How to draw a pentagon, 1847.
4 0 c m
actual image size: 24cm x 32cm

How to draw a pentagon, 1847.

© Science Museum / Science & Society Picture Library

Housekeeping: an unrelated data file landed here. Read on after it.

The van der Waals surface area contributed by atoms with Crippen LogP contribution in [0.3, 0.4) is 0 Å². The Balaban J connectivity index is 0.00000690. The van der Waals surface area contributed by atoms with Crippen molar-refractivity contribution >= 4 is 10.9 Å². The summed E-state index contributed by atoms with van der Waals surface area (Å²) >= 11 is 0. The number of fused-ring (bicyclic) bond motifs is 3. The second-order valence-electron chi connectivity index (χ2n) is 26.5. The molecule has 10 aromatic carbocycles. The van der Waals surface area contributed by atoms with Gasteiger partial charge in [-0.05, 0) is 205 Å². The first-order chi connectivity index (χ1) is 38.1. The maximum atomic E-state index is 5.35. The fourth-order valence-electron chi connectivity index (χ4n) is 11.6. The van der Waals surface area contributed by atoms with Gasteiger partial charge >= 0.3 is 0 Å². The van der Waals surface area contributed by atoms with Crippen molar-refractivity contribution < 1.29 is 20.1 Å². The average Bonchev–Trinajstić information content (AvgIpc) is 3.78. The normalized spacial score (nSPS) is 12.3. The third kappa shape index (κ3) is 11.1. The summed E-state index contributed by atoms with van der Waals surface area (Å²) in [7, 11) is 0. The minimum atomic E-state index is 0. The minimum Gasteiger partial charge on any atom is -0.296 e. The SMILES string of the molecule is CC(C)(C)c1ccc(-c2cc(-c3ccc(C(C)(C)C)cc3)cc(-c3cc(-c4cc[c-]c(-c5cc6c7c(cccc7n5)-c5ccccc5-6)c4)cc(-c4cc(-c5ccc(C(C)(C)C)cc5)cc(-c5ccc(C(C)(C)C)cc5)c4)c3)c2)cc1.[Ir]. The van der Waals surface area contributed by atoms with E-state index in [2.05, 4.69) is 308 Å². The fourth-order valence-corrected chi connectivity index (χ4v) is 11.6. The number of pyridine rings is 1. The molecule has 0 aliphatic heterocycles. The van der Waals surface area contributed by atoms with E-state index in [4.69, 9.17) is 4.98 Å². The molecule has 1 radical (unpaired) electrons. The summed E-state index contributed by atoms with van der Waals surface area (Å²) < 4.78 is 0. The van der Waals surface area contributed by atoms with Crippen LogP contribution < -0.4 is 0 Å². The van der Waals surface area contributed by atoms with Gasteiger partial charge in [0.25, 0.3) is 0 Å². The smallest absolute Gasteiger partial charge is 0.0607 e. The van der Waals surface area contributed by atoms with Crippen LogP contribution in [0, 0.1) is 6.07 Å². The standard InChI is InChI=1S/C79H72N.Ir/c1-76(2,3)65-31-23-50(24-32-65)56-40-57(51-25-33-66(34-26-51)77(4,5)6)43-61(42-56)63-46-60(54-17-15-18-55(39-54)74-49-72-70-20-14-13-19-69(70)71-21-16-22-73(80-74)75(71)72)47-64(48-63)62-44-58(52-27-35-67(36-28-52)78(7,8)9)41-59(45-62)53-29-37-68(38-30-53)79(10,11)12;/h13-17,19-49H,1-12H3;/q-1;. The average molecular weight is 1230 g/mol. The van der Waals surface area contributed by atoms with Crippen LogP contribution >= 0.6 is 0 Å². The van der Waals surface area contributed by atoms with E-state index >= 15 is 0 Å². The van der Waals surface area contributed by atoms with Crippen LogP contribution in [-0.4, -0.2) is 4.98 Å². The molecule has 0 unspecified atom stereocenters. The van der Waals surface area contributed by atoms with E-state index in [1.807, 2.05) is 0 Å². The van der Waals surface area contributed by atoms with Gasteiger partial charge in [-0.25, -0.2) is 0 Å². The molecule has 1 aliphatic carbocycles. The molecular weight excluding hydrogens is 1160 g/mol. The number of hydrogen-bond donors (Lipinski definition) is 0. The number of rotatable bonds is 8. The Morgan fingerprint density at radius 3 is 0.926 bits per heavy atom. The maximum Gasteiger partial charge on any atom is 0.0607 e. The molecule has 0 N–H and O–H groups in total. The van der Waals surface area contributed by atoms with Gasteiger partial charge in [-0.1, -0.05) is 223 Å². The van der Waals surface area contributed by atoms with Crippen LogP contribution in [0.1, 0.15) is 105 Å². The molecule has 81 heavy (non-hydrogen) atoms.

Diagram of the method of drawing a pentagon within a circle, using Euclid's (330-275 BC) theorems. Euclid's contribution to mathematics has been a major influence for over 2,000 years. His 'Elements of Geometry' incorporated previous works in mathematics as well as Euclid's own findings. The writings deal with plane geometry; solid geometry, including the five Platonic solids; and the theory of numbers, including a proof that there are an infinite number of primes. It was not until the 19th century that mathematicians realised other kinds of geometry exist. Illustration from 'The first six books of the Elements of Euclid: in which coloured diagrams and symbols are used instead of letters for the greater ease of learners' by Oliver Byrne, published in London in 1847.

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